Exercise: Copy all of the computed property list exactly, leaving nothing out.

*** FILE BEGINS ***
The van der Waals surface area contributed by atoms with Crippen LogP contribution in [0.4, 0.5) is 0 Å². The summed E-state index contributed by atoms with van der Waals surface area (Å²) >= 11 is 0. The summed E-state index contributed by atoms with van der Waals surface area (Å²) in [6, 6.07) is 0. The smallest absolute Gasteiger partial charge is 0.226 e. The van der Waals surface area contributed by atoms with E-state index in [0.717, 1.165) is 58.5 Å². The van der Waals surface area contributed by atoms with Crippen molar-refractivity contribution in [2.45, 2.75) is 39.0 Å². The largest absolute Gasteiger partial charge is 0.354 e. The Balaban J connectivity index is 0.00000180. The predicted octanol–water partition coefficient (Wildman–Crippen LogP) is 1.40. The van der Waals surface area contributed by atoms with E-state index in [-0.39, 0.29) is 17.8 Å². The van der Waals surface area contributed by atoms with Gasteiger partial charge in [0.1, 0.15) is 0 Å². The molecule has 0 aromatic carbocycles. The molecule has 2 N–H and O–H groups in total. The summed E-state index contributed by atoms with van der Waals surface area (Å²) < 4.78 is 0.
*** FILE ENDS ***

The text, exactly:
The van der Waals surface area contributed by atoms with Crippen LogP contribution in [0.4, 0.5) is 0 Å². The summed E-state index contributed by atoms with van der Waals surface area (Å²) >= 11 is 0. The summed E-state index contributed by atoms with van der Waals surface area (Å²) in [6, 6.07) is 0. The smallest absolute Gasteiger partial charge is 0.226 e. The van der Waals surface area contributed by atoms with E-state index in [0.717, 1.165) is 58.5 Å². The van der Waals surface area contributed by atoms with Crippen molar-refractivity contribution in [2.45, 2.75) is 39.0 Å². The largest absolute Gasteiger partial charge is 0.354 e. The Balaban J connectivity index is 0.00000180. The predicted octanol–water partition coefficient (Wildman–Crippen LogP) is 1.40. The van der Waals surface area contributed by atoms with E-state index in [-0.39, 0.29) is 17.8 Å². The van der Waals surface area contributed by atoms with Gasteiger partial charge in [0.1, 0.15) is 0 Å². The molecule has 0 aromatic carbocycles. The molecule has 2 N–H and O–H groups in total. The summed E-state index contributed by atoms with van der Waals surface area (Å²) < 4.78 is 0.